Please use this identifier to cite or link to this item: http://hdl.handle.net/2122/10624
AuthorsGasparini, Andrea* 
Grandia, Fidel* 
Tarchini, Luca* 
TitleAtmospheric dispersion modelling of CO2 emission in the Colli Albani volcanic district (central Italy)
Issue Date6-May-2017
Series/Report no.5/60(2017)
DOI10.4401/ag-7286
URIhttp://hdl.handle.net/2122/10624
KeywordsCO2
atmospheric dispersion
Risk assessment
modelling
soil flux
air concentration
Subject Classification04.04. Geology 
04.08. Volcanology 
05.08. Risk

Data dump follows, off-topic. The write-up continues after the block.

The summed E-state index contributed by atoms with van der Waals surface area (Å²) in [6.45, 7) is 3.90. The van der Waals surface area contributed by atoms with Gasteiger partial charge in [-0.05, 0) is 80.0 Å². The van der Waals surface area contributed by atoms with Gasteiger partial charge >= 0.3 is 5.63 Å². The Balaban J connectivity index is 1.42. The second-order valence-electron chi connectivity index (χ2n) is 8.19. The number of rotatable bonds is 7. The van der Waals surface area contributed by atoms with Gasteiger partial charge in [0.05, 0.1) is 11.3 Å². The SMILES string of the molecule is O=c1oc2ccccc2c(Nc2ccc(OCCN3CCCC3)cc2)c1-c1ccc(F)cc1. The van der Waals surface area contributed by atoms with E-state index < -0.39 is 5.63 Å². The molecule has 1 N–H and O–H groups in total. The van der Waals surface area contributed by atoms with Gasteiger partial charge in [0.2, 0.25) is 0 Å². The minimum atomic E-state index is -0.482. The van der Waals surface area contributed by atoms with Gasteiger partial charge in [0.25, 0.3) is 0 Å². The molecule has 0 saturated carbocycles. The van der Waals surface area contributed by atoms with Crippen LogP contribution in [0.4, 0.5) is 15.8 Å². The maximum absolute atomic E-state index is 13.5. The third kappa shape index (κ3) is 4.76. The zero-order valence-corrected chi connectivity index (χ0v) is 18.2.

AbstractCarbon dioxide is a gas denser than air, and its point-source ground emission from natural systems or from areas impacted by CO2 injection underground may result in hazardous accumulation, especially in topographically-depressed sites. The use of atmospheric dispersion numerical models helps predicting the dispersion of the CO2-enriched gas plume once emitted from underground and allows an accurate map of hazard level through time under particular meteorological conditions. In this study, the accuracy of atmospheric dispersion simulations has been tested using a natural system of CO2 emission to atmosphere from underground in an area called Solforata di Pomezia, near the city of Rome in central Italy. This area is located in the Alban Hills, which underwent volcanic activity during the Quaternary, and is characterised by low permeability volcanic and sedimentary formations that allow the accumulation of gas at shallow depths and below surface. This site has been long investigated in terms of soil CO2 emission rates, which range from 44 to 95 ton∙day-1. Using the TWODEE2 numerical code, a number of simulations were performed considering a set of combined CO2 soil flux emission and meteorological (wind, temperature) from literature. The results fit well in the range of measured CO2 concentration in air at distinct heights in the site. The model does not predict lethal gas concentration at heights 1 and 2 m above the ground based on actual soil emission rate (95 ton∙day-1). Two probabilistic models were developed with emission rate five (500 ton∙day-1) and ten (1000 ton∙day-1 times bigger than nowadays but still no hazardous levels were predicted.
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